This was one of a series of children's games The Learning Company
made in the 80's
for the Apple //
that were all based on the same basic game engine
. All of them are available on the internet as emulator
-ready disk image
s if you know where to look. The engine in question consisted of a bunch of screen-sized rooms
. Each room was basically just a grid of icons
, most of which were empty and black and represented floor
, most of the rest of which were full of a single color and represented wall
, and which all together made this kind of orthographic
world you could move around freely in any direction in. You had a little man icon
(it was always the same man..) walking around that you controlled with the keyboard
, and you could make him pick up the other icons
them wherever you wanted.
Rocky's Boots was crazy-- it basically taught you to build circuit logic diagrams. You didn't know that was what you were doing, of course-- you just thought you were playing some weird game. But it was circuit logic diagrams. You'd have your little guy walk around and pick up and drop and attach together bits of wire, and other things. And the other things, as it turns out, were all circuitry parts-- AND, OR, XOR and NOT gates, splitters, flip-flops.. and they really did act the way they act in real-life circuits. I think the Learning Company was trying to subvert our little seven-year-old minds and turn us all into electrical engineers, or something.. it's hard to tell.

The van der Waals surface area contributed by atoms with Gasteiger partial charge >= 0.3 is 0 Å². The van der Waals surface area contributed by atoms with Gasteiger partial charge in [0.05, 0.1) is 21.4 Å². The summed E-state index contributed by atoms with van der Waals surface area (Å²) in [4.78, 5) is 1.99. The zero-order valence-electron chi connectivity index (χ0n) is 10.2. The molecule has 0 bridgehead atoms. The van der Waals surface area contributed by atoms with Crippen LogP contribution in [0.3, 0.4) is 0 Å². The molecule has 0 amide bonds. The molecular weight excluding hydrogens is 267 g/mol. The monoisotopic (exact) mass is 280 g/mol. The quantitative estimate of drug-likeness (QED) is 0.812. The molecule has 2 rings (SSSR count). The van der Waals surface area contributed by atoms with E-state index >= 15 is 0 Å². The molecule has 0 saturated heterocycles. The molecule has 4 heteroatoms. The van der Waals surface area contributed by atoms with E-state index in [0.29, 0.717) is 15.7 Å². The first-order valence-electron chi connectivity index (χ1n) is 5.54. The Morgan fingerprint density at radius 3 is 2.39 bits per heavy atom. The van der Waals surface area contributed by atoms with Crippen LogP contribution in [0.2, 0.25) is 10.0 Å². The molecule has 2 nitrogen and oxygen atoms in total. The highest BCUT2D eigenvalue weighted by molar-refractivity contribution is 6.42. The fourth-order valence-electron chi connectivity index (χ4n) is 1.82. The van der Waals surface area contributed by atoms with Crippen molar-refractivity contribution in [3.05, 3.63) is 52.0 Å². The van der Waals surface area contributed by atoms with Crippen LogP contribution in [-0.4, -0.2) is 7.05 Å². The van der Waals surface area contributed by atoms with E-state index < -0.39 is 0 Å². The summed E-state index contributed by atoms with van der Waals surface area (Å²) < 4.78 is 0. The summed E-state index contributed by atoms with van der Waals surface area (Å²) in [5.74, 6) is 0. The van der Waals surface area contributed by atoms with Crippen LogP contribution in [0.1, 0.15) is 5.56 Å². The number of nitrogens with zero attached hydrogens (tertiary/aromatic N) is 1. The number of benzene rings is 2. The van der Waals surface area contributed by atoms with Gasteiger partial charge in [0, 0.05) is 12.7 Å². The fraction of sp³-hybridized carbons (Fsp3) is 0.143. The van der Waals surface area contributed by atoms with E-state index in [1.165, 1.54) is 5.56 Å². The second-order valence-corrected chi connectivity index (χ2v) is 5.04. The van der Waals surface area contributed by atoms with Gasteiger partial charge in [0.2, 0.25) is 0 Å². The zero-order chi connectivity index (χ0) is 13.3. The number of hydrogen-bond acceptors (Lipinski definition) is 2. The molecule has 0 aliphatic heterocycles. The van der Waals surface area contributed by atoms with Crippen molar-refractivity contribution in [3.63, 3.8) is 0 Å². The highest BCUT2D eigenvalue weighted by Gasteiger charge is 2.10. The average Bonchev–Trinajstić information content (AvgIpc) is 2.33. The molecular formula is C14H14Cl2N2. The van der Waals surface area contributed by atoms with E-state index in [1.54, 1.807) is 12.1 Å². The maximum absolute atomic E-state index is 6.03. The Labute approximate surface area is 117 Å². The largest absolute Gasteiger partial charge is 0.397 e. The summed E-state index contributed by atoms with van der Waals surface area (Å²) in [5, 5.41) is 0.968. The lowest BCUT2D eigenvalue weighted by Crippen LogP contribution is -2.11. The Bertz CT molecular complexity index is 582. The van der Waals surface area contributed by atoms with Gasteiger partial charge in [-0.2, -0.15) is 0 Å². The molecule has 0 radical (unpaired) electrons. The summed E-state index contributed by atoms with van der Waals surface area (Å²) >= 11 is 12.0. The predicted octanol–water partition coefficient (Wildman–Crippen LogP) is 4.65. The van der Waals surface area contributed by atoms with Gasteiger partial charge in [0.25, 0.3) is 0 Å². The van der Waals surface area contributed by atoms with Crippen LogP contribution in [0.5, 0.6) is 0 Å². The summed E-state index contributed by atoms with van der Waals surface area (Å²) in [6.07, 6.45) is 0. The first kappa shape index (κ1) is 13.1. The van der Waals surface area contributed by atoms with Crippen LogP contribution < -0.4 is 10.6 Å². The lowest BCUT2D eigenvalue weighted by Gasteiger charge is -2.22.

The heart of the game, after you spent a LONG time just figuring out how to work the gates and stuff, was this room where you had three sensors and a boot. A line of shapes would go by. Each individual stage had a different line of shapes, a different configuration of sensors, and a different category of things you were supposed to kick.
The simpler stages would be something like this: You have a number of shapes going by. Your rule is "circular, but not blue". You have a sensor that gives off current when something blue goes by, one that gives off electricity when something circular goes by, and one that gives off electricity when something square goes by. So you would hook up the boot to an AND gate attached at one end to the circle sensor, and attached at the other end to a NOT gate attached to the blue sensor. You'd tell the shapes to run, and as each one that was circular AND NOT blue went by, current would get to the boot, causing it to kick. Once all the shapes had gone by, since you had kicked everything you were supposed to and successfully completed the stage, Rocky the Raccoon would come out and do a trippy little dance for you. Not very difficult, but that was just a simple stage. The later stages required you to think out timers and latency issues and all kinds of other trippy stuff.
The Learning Company later released a game which used the same ideas but in a much more intricate, interesting way; see Robot Odyssey.